On 31 January 1942 (five years after their first meeting) a first son was born to Joyce and John: he was given the names of Nicholas Joseph. On 19 February 1944 a second son was born, Daniel. The family finances, thanks to the uninteresting though profitable job Hollywood, allowed to afford a larger house, which however turned out to be infested by termites. Old mason Nick came and declared: rotten foundations. Joyce, a true wasp (white, Anglo-Saxon, protestant), began to approach Catholicism, getting John to "return" to his religion. The Fantes gave the announcement during a party in the mansion of Carey McWilliams where among the guests was the candidate to Governor of California California, one Bob Kennedy. In 1946 the third child, Victoria Mary, was born, but when in 1950 Joyce discovered she was pregnant again, John did not take it easily. A bad period for the couple. But out of the difficult family situation a novel came out, "Full of life" (1952), which was Fante's greatest success. The story was deeply autobiographical, as most of his production, telling about the arrival of a child, of a wife converting to Catholicism, of a house infested by termites and of an annoying father-mason. Some years later "Full of life" was made into a successful movie, starring, con Judy Hollyday, Richard Conte, Salvatore Baccaloni and directed by Richard Quine.

The Oscar mystery
In 1956 "An evening-dressed Fante", Cooper writes, "was escorting Joyce to the Rko Pantages Theater, Hollywood, for the year's ceremony of the Oscar award. They were seated next to Mike Todd, the producer of "Giro del mondo in 80 giorni" and his new wife, Liz Taylor". Among the other nominations for the script-writing award was Jean Paul Sartre, though the Award went to one Robert Rich for the movie "La più grande corrida". "When Deborah Kerr called Robert Rich, Fante was curious as to who would rise the steps to the stage to receive the prize". But nobody stood up. And Fante believed that the film was actually made from the script of his project (which was never made into a film) for Orson Welles, "My friend Bonito".

Italy, at last
In 1957 he spent the summer in Naples to work, always with Richard Quine, to a script whose protagonist was to be Jack Lemmon. Fante, Cooper goes on writing, "found Italians were "civil, sophisticated, generous, gentle, polite, gentlemen and excessively generous ". He just could not bear the rich". In 1960 he came back to Italy, to Rome and Naples, where he worked for Dino De Laurentiis on a number of scripts, (one of which was made into a film "Il re di Poggioreale" dirested by Abruzzese Duilio Coletti and starring Ernest Borgnine as the protagonis). In that occasion Fante made a trip as far as Torricella Peligna, to see the village from where Nick left to the States. But he was disappointed with the conditions of the village, did not even step out of the car and drove back.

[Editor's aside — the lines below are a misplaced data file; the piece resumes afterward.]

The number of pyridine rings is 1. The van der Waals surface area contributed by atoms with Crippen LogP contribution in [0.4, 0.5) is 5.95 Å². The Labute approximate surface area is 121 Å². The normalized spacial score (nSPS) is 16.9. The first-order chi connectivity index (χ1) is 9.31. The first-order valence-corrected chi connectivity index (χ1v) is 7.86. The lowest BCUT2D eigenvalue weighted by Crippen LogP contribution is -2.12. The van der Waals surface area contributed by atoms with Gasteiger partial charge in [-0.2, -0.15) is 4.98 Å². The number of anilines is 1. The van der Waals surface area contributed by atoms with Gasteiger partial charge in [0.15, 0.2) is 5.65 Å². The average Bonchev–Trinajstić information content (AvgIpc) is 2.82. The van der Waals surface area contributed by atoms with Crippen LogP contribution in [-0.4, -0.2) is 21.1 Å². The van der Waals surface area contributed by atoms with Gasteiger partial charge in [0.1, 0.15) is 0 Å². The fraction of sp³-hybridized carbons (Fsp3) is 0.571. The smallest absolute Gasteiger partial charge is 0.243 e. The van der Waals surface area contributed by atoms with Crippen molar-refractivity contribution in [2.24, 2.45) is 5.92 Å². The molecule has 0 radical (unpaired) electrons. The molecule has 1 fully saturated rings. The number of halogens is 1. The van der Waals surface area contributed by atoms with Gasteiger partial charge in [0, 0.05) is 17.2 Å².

Fortune and decline
The Sixties were marked by financial success for John Fante. Thanks to "Full of life" he was a favorite writer with Catholic associations and his contracts in Hollywood went on feeding him with money. He worked, among other things, on "Maya", which was enthusiastically received in 1966. There were many other projects, however, which, though bringing a lot of money, were not accomplished. He also wrote a lot for TV. This meant money, but little satisfaction. Meanwhile he went on writing fiction, "Un anno terribile", "My dog stupid" (which was received with interest by Peter Sellers for a possible film) but during his life he was only able to see out of print "La confraternita del Chianti" (1977) and "Dreams of Bunker Hill" (1982). Meanwhile diabetes, diagnosed in 1955 and mostly ignored by Fante, was inexorably progressing.

The Coppola clan
Throughout the Seventies, through the young scriptwriter Robert Towne (the author of Polanski's "Chinatown") there were frequent contacts with Francis Ford Coppola, who was interested in "La confraternita del Chianti" for a film whose protagonist was to be Robert De Niro. In 1977 Coppola, during a pause while filming "Apocalypse now", organized a party for per John Fante at his home. Among the guests to the dinner party there was also Martin Sheen (the protagonist of "Apocalypse") and "Full of life" was shown. But in spite of these contacts nothing came out of the project.

Bukowski, the rediscovery and the end
Charles Bukowski loved Fante and he mentioned him in "Donne". His publisher, Black Sparrow press, asked him whether that Fante existed and whoever he was. Bukowski explained conveying his love for "Ask the Dust". "After being ignored for over 40 years", Cooper writes, "Arturo Bandini had now been given a second chance". In 1980 Fante's rediscovery began, but he was consumed by diabetes, and his life was due to end three years later, when he passed away at 74, blind and without legs. A full life.